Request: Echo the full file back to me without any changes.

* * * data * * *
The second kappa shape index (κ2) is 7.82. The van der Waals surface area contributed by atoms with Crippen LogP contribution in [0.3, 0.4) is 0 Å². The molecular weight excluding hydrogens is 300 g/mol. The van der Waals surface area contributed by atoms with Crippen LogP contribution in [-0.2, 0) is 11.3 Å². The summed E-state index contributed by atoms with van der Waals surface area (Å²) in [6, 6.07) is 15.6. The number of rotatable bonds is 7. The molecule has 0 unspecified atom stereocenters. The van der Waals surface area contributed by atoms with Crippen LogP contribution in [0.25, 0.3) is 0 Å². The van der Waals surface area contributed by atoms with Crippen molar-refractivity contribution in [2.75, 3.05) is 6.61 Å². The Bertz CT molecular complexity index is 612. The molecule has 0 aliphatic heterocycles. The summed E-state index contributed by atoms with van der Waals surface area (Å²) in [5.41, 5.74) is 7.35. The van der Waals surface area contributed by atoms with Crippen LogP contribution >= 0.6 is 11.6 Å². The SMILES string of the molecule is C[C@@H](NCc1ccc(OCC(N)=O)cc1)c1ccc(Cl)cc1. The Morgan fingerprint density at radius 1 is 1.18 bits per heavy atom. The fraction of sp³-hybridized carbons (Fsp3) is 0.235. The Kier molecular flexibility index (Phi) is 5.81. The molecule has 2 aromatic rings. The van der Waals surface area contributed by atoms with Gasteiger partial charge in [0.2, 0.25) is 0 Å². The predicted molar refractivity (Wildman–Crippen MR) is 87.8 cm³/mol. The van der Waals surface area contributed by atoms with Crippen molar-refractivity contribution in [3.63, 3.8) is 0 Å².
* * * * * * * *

The second kappa shape index (κ2) is 7.82. The van der Waals surface area contributed by atoms with Crippen LogP contribution in [0.3, 0.4) is 0 Å². The molecular weight excluding hydrogens is 300 g/mol. The van der Waals surface area contributed by atoms with Crippen LogP contribution in [-0.2, 0) is 11.3 Å². The summed E-state index contributed by atoms with van der Waals surface area (Å²) in [6, 6.07) is 15.6. The number of rotatable bonds is 7. The molecule has 0 unspecified atom stereocenters. The van der Waals surface area contributed by atoms with Crippen LogP contribution in [0.25, 0.3) is 0 Å². The van der Waals surface area contributed by atoms with Crippen molar-refractivity contribution in [2.75, 3.05) is 6.61 Å². The Bertz CT molecular complexity index is 612. The molecule has 0 aliphatic heterocycles. The summed E-state index contributed by atoms with van der Waals surface area (Å²) in [5.41, 5.74) is 7.35. The van der Waals surface area contributed by atoms with Crippen LogP contribution >= 0.6 is 11.6 Å². The SMILES string of the molecule is C[C@@H](NCc1ccc(OCC(N)=O)cc1)c1ccc(Cl)cc1. The Morgan fingerprint density at radius 1 is 1.18 bits per heavy atom. The fraction of sp³-hybridized carbons (Fsp3) is 0.235. The Kier molecular flexibility index (Phi) is 5.81. The molecule has 2 aromatic rings. The van der Waals surface area contributed by atoms with Gasteiger partial charge in [0.2, 0.25) is 0 Å². The predicted molar refractivity (Wildman–Crippen MR) is 87.8 cm³/mol. The van der Waals surface area contributed by atoms with Crippen molar-refractivity contribution in [3.63, 3.8) is 0 Å².